* Aluminium touches highest level in over a month
* Indonesia mulling if smelters can export some nickel ore
* U.S. trade deficit at lowest level in five months
* Shanghai Futures Exchange shut Thursday, Friday (Updates with closing prices)
By Eric Onstad
LONDON, Sept 3 (Reuters) - Copper surged to the highest level in over three weeks on Thursday as bearish investors closed out positions amid a stock market recovery, strong U.S. economic data and signals that European monetary stimulus could be extended.
Aluminium also shot up, touching a one-month peak on the London Metal Exchange, but some investors were preparing a renewed attack on the downside.
Three-month LME copper closed up 2.5 percent at $5,246 a tonne after reaching an intraday peak of $5,314, the highest since Aug. 11.
Copper, which gained 1 percent on Wednesday, has recovered after sinking to six-year lows early last week of $4,855.
It was the best performer in the base metals complex partly due to a fall in available LME inventories, analyst Leon Westgate at ICBC Standard Bank said.
“A sharp fall in on-warrant inventory is adding to a sense of tightness in the nearby spreads and sparking further short covering interest,” he said in a note.
The overall metals market got a boost from a rise in global shares after the U.S. trade deficit fell to its lowest in five months and the European Central Bank indicated it could prolong its stimulus program.
“There’s definitely less of an extreme sense of volatility in the broader macro sense... so it’s understandable that some investors have covered their shorts, taken profit on their positions,” said Nicholas Snowdon, metals analyst at Standard Chartered.
“But there’s no doubt that with prices of metals rising, they’re offering renewed entry points for new short positions. There’s pretty significant downside for most of the metals, but particularly for zinc, nickel and aluminium.”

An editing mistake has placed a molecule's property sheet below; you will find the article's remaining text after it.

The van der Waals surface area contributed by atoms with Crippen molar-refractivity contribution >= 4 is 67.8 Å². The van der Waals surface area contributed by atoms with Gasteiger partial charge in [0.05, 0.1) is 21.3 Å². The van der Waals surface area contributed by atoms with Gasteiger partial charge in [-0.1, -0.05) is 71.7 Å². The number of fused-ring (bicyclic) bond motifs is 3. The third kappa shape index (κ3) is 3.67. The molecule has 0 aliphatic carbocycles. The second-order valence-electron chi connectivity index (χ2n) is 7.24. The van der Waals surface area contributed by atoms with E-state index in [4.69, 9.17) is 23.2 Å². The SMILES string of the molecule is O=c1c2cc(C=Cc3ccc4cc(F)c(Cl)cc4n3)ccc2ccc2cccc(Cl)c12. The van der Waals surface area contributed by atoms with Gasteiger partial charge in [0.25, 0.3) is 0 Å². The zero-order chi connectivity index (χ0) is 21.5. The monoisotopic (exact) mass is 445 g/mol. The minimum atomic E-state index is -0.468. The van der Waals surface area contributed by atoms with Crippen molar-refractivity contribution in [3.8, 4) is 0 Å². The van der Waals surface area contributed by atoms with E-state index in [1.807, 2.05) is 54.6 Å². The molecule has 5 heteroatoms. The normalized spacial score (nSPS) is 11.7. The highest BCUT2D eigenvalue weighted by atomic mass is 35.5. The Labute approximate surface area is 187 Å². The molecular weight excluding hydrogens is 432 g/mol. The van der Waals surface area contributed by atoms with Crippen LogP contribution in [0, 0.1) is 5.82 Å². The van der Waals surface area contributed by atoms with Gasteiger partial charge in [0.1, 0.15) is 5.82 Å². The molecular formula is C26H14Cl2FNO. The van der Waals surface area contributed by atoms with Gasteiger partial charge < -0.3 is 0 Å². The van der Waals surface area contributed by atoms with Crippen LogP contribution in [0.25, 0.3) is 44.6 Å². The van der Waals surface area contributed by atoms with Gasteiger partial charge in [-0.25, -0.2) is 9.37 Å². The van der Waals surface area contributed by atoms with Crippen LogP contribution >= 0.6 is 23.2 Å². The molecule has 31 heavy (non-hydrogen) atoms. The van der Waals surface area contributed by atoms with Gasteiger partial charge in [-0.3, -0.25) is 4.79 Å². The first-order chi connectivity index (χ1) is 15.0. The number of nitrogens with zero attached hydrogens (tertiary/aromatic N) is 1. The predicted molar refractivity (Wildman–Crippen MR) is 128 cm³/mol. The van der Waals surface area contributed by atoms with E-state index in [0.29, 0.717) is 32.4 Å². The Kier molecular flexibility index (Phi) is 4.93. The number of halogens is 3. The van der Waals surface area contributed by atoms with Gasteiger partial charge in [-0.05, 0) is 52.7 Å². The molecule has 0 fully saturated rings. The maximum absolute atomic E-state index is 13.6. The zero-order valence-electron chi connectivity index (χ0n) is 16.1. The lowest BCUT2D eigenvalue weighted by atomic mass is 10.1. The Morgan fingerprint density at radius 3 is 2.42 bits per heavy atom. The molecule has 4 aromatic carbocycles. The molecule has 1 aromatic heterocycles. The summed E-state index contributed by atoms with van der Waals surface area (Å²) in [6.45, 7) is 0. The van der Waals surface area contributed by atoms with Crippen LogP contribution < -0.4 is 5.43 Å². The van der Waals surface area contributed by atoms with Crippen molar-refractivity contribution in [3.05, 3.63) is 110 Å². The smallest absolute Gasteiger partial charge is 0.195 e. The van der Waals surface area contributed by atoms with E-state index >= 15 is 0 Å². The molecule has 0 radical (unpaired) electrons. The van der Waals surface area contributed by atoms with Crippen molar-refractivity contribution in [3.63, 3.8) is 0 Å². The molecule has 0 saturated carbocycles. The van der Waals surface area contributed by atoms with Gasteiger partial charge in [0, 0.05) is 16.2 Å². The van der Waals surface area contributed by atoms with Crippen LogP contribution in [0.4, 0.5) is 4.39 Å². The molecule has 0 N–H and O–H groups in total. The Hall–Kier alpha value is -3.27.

Standard Chartered forecasts copper to average $4,900 a tonne in the fourth quarter.
The Shanghai Futures Exchange is closed for two days as China celebrates the anniversary of the end of World War Two. Trading will resume on Monday.
Nickel climbed 2 percent to finish at $10,000 a tonne, shrugging off news that Indonesia was still considering whether to allow firms with smelters to export ore as part of a package of incentives intended to spur growth in the sector.
Aluminium ended 1.9 percent firmer at $1,630 a tonne after attaining a one-month high of $1,641, while zinc dipped 0.4 percent to $1,811.
Looming shortages in the zinc market, which some investors had expected to boost prices this year, will be delayed, said Andrew Thomas, senior zinc analyst with Wood Mackenzie.
“As there are adequate stocks of concentrate in the market at the moment, the true impact of the closure of Century, Lisheen and a number of other mines will not be felt at a global level until 2017,” he told the Reuters Global Base Metals Forum.
Lead closed up 0.2 percent at $1,718 a tonne, but tin failed to trade in closing open outcry activity and was bid down 0.2 percent at $15,200 after rallying nearly 4 percent on Wednesday.
Three month LME copper
Most active ShFE copper
Three month LME aluminium
Most active ShFE aluminium
Three month LME zinc
Most active ShFE zinc
Three month LME lead
Most active ShFE lead
Three month LME nickel
Most active ShFE nickel
Three month LME tin
Most active ShFE tin (Additional reporting by Melanie Burton in Melbourne; Editing by Mark Heinrich)